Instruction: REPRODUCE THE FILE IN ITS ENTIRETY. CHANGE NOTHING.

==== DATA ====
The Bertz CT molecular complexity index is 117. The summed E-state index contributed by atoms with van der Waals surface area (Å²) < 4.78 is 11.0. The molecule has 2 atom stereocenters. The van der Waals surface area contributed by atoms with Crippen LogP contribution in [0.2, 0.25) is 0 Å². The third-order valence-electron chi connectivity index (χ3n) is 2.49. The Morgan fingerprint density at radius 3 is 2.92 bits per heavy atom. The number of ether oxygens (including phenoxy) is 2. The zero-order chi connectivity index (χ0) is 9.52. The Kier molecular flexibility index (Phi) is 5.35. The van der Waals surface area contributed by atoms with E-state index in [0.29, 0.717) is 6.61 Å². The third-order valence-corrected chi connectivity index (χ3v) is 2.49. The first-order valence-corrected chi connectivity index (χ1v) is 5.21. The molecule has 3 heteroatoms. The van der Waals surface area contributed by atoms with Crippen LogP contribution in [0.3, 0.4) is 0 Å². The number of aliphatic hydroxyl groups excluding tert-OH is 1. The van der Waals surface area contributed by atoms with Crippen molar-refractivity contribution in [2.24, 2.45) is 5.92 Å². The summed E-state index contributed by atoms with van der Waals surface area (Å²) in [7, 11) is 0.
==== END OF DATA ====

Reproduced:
The Bertz CT molecular complexity index is 117. The summed E-state index contributed by atoms with van der Waals surface area (Å²) < 4.78 is 11.0. The molecule has 2 atom stereocenters. The van der Waals surface area contributed by atoms with Crippen LogP contribution in [0.2, 0.25) is 0 Å². The third-order valence-electron chi connectivity index (χ3n) is 2.49. The Morgan fingerprint density at radius 3 is 2.92 bits per heavy atom. The number of ether oxygens (including phenoxy) is 2. The zero-order chi connectivity index (χ0) is 9.52. The Kier molecular flexibility index (Phi) is 5.35. The van der Waals surface area contributed by atoms with E-state index in [0.29, 0.717) is 6.61 Å². The third-order valence-corrected chi connectivity index (χ3v) is 2.49. The first-order valence-corrected chi connectivity index (χ1v) is 5.21. The molecule has 3 heteroatoms. The van der Waals surface area contributed by atoms with Crippen LogP contribution in [0.3, 0.4) is 0 Å². The number of aliphatic hydroxyl groups excluding tert-OH is 1. The van der Waals surface area contributed by atoms with Crippen molar-refractivity contribution in [2.24, 2.45) is 5.92 Å². The summed E-state index contributed by atoms with van der Waals surface area (Å²) in [7, 11) is 0.